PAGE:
Please note: This is a mirrored post from a blog I wrote for one of my employers. The goal is to avoid the content being lost, since corporate websites are restructured and changed frequently.
Keyboard attacks, disk attacks and network attacks
Hacking ATMs, also known as Jackpotting, is an activity that speaks to our imagination, conjuring up visions of ATMs that spit out money into the street for everyone to pick up. The three attacks that we describe in this article are the result and recurring theme of numerous assessments that we have performed over the years for many of our customers. These are the (digital) attacks that we believe matter most and that require a serious look from anyone protecting an ATM.
Please note that hacking of ATM’s is an illegal action. Fox-IT’s security experts have performed these attacks with the permission of the ATM’s owners.
Continue reading “Three ways to hack an ATM”
This is just a little midday-thought I had and well…it kinda works but not as expected yet. I’d still like to share it due to it’s simplicity. The following is all that’s needed:
<img src=”eicar.png” onload=”alert(‘AV NO’);” onerror=”alert(‘AV YES’);”>
The above should theoretically trigger “AV NO” when there is no AV installed and “AV YES” when an antivirus is installed. If you wonder why this should work it’s because of the so called “eicar string“(that you of course embed in the fake png image). When an AV encounters this special string it should trigger an alert, the string is mainly used to test if an AV functions as expected without risking an actual infection. So my theory was based upon most AV products actively blocking the file which should result in the fake image not being loaded. However after testing this with IE, Chrome & FireFox it seems that it only works as expected with IE. This test isn’t very reliable since I’ve only tested with one AV product, so feel free to test this method with others and maybe it will work with the other browsers.
I’ve done a quick search around for other detection vectors using the eicar string and only found one PDF which is pretty interesting since it describes enumerating if mail servers have an AV installed and depending on the configuration the mail servers can even disclose the AV version number.
Conclusion is that the eicar file seems to be a good candidate to detect an AV if you manage to deliver it and probe if it has been blocked. I’ve done some quick testing with cookies, but unfortunately they get manipulated by the browser thus invalidating the eicar string. If anyone has got some time on their hands maybe it’s possible to deliver eicar using HTML5 storage or flash or silverlight and detect if it’s been blocked. If you plan on further researching this to detect an AV remotely please be aware of the following requirements to deliver the eicar string:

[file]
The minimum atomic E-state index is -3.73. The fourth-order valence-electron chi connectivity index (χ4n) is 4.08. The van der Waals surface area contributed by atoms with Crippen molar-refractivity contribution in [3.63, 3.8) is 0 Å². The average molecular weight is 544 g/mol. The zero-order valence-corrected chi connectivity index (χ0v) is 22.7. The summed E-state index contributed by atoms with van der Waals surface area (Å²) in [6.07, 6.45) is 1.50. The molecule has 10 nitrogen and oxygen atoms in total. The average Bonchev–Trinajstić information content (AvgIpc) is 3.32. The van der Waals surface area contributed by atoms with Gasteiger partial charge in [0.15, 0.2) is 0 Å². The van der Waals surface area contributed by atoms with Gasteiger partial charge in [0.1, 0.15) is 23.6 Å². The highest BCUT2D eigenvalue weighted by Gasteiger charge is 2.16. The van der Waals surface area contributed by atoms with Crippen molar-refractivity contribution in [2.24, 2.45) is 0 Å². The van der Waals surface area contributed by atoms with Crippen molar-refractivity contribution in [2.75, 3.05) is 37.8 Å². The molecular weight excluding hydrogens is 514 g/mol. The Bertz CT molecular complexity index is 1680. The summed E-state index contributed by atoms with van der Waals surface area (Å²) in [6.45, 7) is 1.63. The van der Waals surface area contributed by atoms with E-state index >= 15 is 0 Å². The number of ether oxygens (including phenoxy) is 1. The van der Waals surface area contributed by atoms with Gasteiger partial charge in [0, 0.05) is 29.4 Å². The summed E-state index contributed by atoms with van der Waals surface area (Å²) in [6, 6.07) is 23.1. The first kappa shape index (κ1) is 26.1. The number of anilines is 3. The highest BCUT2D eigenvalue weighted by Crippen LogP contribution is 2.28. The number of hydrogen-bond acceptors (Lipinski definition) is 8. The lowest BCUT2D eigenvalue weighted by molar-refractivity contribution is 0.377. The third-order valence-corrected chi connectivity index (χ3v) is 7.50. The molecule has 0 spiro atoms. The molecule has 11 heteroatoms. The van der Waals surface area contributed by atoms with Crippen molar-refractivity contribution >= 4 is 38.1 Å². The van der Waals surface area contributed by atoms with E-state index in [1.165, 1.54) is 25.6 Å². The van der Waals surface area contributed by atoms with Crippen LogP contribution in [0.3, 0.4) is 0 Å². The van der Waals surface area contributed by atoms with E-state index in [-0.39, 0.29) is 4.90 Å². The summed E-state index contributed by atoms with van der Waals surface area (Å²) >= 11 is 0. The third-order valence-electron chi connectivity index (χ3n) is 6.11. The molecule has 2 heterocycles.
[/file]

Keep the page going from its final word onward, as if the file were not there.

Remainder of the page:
The first 68 characters is the known string. It may be optionally appended by any combination of whitespace characters with the total file length not exceeding 128 characters. The only whitespace characters allowed are the space character, tab, LF, CR, CTRL-Z.
So unfortunately my whole theory didn’t exactly work 100% as expected but hey that’s why theories are always put to the test right?
p.s. Don’t forget you can also apply this the other way around, upload a file with the eicar string to a server and you can probably determine if there is an AV product installed (assuming you are able to remotely check if the file was blocked/deleted). In the logs it will show as EICAR TEST most probably…thus maybe even fooling the adminstrator to not pay attention to it.
Well in my quest to move my old kd-team.com tools and papers to my new blog here is another one from the old website. Two ways to detect rootkits, one of them doesn’t work anymore (assuming all rootkits hook the function used back then) the other one I don’t know haven’t tested it latley. Here are the readme’s and the source codes.
Continue reading “Old Rootkit Detection”
Maybe “IDE Sniffing” is a bit misleading…but I was not sure how to call it otherwise. So this is the problem context: You need to know if a harddisk is encrypted but you are not allowed to disconnect or move the computer. You have no access to the computer, like no login,no firewire to exploit and no vulnerable services running. Let’s also assume that this computer is using normal IDE ( I know it’s a bit outdated) disks. How on earth are we going to find out?
Continue reading “IDE Sniffing || Detect WDE/FDE”
Using timing mechanisms to detect rootkits.